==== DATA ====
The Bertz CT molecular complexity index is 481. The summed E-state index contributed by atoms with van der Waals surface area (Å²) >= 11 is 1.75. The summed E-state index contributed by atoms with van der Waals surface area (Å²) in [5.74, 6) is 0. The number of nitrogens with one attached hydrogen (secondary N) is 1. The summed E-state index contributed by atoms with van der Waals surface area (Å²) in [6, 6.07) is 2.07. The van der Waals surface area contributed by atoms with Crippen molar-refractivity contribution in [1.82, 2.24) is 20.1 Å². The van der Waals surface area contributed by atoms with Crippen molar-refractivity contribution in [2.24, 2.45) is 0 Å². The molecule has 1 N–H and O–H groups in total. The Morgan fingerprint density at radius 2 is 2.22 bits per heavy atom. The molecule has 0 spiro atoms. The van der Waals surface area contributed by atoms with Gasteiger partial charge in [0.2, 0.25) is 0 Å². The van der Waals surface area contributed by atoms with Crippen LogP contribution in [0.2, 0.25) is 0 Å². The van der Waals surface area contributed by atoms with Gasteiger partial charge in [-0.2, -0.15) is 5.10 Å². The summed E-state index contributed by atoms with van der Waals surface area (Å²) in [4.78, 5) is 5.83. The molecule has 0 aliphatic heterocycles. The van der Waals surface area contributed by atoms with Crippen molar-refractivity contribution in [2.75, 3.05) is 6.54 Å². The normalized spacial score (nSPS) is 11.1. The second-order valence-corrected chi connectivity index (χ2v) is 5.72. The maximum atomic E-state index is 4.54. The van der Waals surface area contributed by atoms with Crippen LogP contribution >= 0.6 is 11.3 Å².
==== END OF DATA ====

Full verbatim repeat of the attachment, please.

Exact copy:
The Bertz CT molecular complexity index is 481. The summed E-state index contributed by atoms with van der Waals surface area (Å²) >= 11 is 1.75. The summed E-state index contributed by atoms with van der Waals surface area (Å²) in [5.74, 6) is 0. The number of nitrogens with one attached hydrogen (secondary N) is 1. The summed E-state index contributed by atoms with van der Waals surface area (Å²) in [6, 6.07) is 2.07. The van der Waals surface area contributed by atoms with Crippen molar-refractivity contribution in [1.82, 2.24) is 20.1 Å². The van der Waals surface area contributed by atoms with Crippen molar-refractivity contribution in [2.24, 2.45) is 0 Å². The molecule has 1 N–H and O–H groups in total. The Morgan fingerprint density at radius 2 is 2.22 bits per heavy atom. The molecule has 0 spiro atoms. The van der Waals surface area contributed by atoms with Gasteiger partial charge in [0.2, 0.25) is 0 Å². The van der Waals surface area contributed by atoms with Crippen LogP contribution in [0.2, 0.25) is 0 Å². The van der Waals surface area contributed by atoms with Gasteiger partial charge in [-0.2, -0.15) is 5.10 Å². The summed E-state index contributed by atoms with van der Waals surface area (Å²) in [4.78, 5) is 5.83. The molecule has 0 aliphatic heterocycles. The van der Waals surface area contributed by atoms with Crippen molar-refractivity contribution in [2.75, 3.05) is 6.54 Å². The normalized spacial score (nSPS) is 11.1. The second-order valence-corrected chi connectivity index (χ2v) is 5.72. The maximum atomic E-state index is 4.54. The van der Waals surface area contributed by atoms with Crippen LogP contribution >= 0.6 is 11.3 Å².